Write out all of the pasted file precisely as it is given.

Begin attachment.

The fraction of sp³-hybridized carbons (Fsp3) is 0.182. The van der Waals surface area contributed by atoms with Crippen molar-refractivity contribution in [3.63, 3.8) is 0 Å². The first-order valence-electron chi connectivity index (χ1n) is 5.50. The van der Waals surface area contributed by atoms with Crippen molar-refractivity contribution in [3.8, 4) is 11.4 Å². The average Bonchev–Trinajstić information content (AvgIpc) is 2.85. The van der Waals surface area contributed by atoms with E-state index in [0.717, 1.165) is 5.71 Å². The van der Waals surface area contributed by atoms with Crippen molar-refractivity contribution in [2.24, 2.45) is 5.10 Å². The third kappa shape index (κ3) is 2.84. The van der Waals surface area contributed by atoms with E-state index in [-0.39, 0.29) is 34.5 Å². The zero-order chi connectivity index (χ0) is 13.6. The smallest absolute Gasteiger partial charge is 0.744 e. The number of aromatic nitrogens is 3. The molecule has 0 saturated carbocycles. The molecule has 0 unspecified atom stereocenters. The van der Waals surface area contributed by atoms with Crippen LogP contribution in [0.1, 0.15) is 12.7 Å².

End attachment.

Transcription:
The fraction of sp³-hybridized carbons (Fsp3) is 0.182. The van der Waals surface area contributed by atoms with Crippen molar-refractivity contribution in [3.63, 3.8) is 0 Å². The first-order valence-electron chi connectivity index (χ1n) is 5.50. The van der Waals surface area contributed by atoms with Crippen molar-refractivity contribution in [3.8, 4) is 11.4 Å². The average Bonchev–Trinajstić information content (AvgIpc) is 2.85. The van der Waals surface area contributed by atoms with E-state index in [0.717, 1.165) is 5.71 Å². The van der Waals surface area contributed by atoms with Crippen molar-refractivity contribution in [2.24, 2.45) is 5.10 Å². The third kappa shape index (κ3) is 2.84. The van der Waals surface area contributed by atoms with E-state index in [-0.39, 0.29) is 34.5 Å². The zero-order chi connectivity index (χ0) is 13.6. The smallest absolute Gasteiger partial charge is 0.744 e. The number of aromatic nitrogens is 3. The molecule has 0 saturated carbocycles. The molecule has 0 unspecified atom stereocenters. The van der Waals surface area contributed by atoms with Crippen LogP contribution in [0.1, 0.15) is 12.7 Å².